To say I’ve been neglecting anime over the last few years would not necessarily be true. I follow anime news, I see screencaps of it everyday, however, I spend fairly little time actually watching it. Some seasons I watch nothing, some I watch a few but failed to follow for longer than two episodes. No matter how much I enjoyed those two episodes I never manage to continue further than that. The amount of TV anime I’ve completed in the last two years can be counted on two hands. Part of it to blame is real life being busy, the other part was depression killing the joy out of previous things I enjoyed.
Enter Yuri!!! on Ice. From the very first PV I was entranced; if there was one anime I was going to watch it had to be this – little did I know how strongly it would affect me. There has been a handful of anime that has touched me over the years, but I cannot think of a single one to bring me this much joy. It wasn’t just 24 minutes of happiness; it stirred something much deeper within me, something that changed my entire mentality. It’s cliché, but it changed my life.
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The protagonist is an unnamed seventeen year old boy who transfers back to the city after a seven year absence, and enrolls in a prestigious all boys school which takes pride in being the best among its prefecture. Changes are going to be made in his life, surrounded by faces both new and old.
Announced on April Fools but most certainly is no longer a joke; Gakuen Handsome is getting an anime!
The parody BL game released in 2010 for PC has been ported to Android and iOS and has various spin-off games. Unfortunately, those games never got an English release, but now we can enjoy those chins in its animated glory.
Titled “Gakuen Handsome: The Animation,” the anime will be released August 28 on DVD for ￥2,980. Animation will be handed by Team YokkyuuFuman (the original creators), with direction by Tohoku Penet, the company behind Gakuen Handsome.
Get hype for anime of the year!
The first idol anime I watched was Uta no Prince-sama; I was new not only to the idol genre, but also the otome genre. Lights, sparkles, glamour, fabulous. I didn’t know much about idols at the time, but it looked like a lot of fun. It was a show so over-the-top in its antics that there was no way you wouldn’t be swept up in its ridiculousness. In recent months I’ve dipped my toes in a couple of more idol series; Love Live!, Aikatsu!, Shounen Hollywood, Wake Up, Girls!, and the recent iDOLM@STER Cinderella Girls. I became addicted to the silly iDOLM@STER SideM mobage and I’ve played a few otome games where the romance options features idols. It’s certainly an interesting theme that’s been heavily romanticised. But there is one show that takes this romanticism and flips it on its back – Shounen Hollywood stands out amongst the crowd for more reasons outside that it’s about male idols.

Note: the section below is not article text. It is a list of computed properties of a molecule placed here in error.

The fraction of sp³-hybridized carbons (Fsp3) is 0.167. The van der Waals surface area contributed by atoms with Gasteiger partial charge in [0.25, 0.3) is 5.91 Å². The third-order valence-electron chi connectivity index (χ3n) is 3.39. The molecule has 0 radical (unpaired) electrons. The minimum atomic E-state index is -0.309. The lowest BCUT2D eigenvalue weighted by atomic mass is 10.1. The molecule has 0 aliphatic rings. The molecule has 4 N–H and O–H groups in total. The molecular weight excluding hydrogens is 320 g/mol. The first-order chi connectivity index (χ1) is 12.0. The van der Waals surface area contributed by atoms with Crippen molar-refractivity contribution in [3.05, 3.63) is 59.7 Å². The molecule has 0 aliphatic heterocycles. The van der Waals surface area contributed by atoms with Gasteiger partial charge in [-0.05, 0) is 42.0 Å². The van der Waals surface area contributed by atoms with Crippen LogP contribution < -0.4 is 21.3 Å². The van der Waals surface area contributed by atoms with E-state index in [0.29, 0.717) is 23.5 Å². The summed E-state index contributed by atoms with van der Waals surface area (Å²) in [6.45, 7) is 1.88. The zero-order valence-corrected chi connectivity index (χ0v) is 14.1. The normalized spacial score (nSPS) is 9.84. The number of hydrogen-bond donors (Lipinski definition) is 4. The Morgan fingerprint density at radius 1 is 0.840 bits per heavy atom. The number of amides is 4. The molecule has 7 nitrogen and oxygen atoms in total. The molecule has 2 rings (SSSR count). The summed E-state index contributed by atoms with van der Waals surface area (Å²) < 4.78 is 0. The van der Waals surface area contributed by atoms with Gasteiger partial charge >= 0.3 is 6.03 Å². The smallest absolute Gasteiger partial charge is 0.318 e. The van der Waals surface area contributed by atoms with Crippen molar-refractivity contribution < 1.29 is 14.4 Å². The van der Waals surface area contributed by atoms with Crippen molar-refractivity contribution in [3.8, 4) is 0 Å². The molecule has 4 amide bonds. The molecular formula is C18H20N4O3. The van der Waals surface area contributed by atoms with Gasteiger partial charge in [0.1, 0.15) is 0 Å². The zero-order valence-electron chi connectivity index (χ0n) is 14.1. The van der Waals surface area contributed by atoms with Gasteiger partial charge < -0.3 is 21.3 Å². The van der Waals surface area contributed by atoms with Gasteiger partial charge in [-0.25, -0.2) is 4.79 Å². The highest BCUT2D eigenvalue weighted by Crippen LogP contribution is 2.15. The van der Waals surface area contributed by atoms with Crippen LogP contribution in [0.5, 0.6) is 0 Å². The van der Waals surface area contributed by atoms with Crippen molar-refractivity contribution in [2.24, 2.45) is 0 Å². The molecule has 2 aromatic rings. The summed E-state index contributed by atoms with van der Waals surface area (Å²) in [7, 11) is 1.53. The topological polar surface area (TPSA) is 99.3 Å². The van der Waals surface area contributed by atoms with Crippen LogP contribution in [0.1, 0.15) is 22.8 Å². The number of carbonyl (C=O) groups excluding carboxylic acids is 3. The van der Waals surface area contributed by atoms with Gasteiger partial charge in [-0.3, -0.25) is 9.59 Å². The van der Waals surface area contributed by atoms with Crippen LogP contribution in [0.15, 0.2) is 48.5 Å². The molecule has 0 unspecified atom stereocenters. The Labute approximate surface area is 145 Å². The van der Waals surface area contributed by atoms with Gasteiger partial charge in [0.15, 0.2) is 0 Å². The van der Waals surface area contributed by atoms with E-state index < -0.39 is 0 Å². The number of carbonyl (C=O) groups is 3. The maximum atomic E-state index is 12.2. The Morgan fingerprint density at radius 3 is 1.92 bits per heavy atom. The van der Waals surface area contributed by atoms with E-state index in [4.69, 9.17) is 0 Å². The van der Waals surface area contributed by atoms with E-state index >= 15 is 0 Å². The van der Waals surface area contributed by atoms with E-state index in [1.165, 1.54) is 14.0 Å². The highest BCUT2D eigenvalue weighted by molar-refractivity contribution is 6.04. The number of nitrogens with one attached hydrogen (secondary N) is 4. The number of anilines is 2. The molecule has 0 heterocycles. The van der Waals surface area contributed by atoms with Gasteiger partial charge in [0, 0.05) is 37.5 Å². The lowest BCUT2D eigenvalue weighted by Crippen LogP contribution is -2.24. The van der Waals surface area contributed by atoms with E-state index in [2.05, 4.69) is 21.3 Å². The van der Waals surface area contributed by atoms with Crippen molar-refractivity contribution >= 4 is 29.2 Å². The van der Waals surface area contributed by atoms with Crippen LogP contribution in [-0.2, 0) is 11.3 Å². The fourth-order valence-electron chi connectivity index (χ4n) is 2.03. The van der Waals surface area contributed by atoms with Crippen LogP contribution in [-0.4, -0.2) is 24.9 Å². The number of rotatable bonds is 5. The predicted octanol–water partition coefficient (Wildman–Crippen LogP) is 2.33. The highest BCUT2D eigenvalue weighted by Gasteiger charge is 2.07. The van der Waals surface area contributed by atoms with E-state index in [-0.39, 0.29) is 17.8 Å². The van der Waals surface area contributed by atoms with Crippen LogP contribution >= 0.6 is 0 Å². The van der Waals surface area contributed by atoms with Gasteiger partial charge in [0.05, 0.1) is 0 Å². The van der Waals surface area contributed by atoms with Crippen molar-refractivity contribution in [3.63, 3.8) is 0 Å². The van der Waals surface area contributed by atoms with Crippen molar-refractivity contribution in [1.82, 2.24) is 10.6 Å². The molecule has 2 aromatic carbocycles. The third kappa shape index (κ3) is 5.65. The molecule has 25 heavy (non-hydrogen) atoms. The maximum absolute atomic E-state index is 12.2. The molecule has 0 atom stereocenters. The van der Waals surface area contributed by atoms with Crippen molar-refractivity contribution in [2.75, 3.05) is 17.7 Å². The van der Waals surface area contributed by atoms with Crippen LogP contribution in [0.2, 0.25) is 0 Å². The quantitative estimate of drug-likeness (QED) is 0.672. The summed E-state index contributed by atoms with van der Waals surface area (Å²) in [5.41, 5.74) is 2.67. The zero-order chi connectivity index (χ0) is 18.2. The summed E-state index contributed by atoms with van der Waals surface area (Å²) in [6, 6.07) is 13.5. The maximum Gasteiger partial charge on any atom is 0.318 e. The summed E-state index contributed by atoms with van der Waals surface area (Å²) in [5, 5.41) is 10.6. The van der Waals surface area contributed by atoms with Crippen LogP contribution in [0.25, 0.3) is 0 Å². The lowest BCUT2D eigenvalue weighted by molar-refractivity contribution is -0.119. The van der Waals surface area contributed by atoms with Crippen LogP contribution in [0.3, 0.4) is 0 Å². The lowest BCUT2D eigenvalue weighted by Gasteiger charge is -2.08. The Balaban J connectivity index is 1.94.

Spring anime is going along its way, but here as my thoughts on the previous season.
Help, my summer anime list is too long!
Join the swim club, they have muscles!
“Clothes make a character, but an entire wardrobe enhances him!” [original post]
One of the things I greatly appreciate is when shows take the effort to actually design characters a closet -clothes outside the default school/work uniform and casual wear. All too often do we see characters in a single outfit, regardless of whether it’s practical or not. Take The Simpsons for example; right away the characters in their iconic clothes come to mind: Lisa’s red dress, Marge’s green dress etc. The clothes are essentially a part of the character.
Tsuritama‘s Haru is a great example of how a set of clothes can greatly set apart and enhance a character. On his first day of entering a new school, his self introduction started with the exclamation “I’m an alien!” With the additional colourful differences in his uniform, we can easy see there is something special about him. In each episode, he wears a different outfit; they’re quirky, ridiculous and childish designs but they all reflect Haru’s inner character. Just through his clothes we can get a good idea of Haru’s character, but, unlike characters from The Simpsons, there is no set outfit we associate with him, rather we associate him with a style. I think that’s what makes him such a well designed character; we don’t recognise him by his clothes –his personality is memorable and his style of clothes just accentuates this, rather being “becoming him.”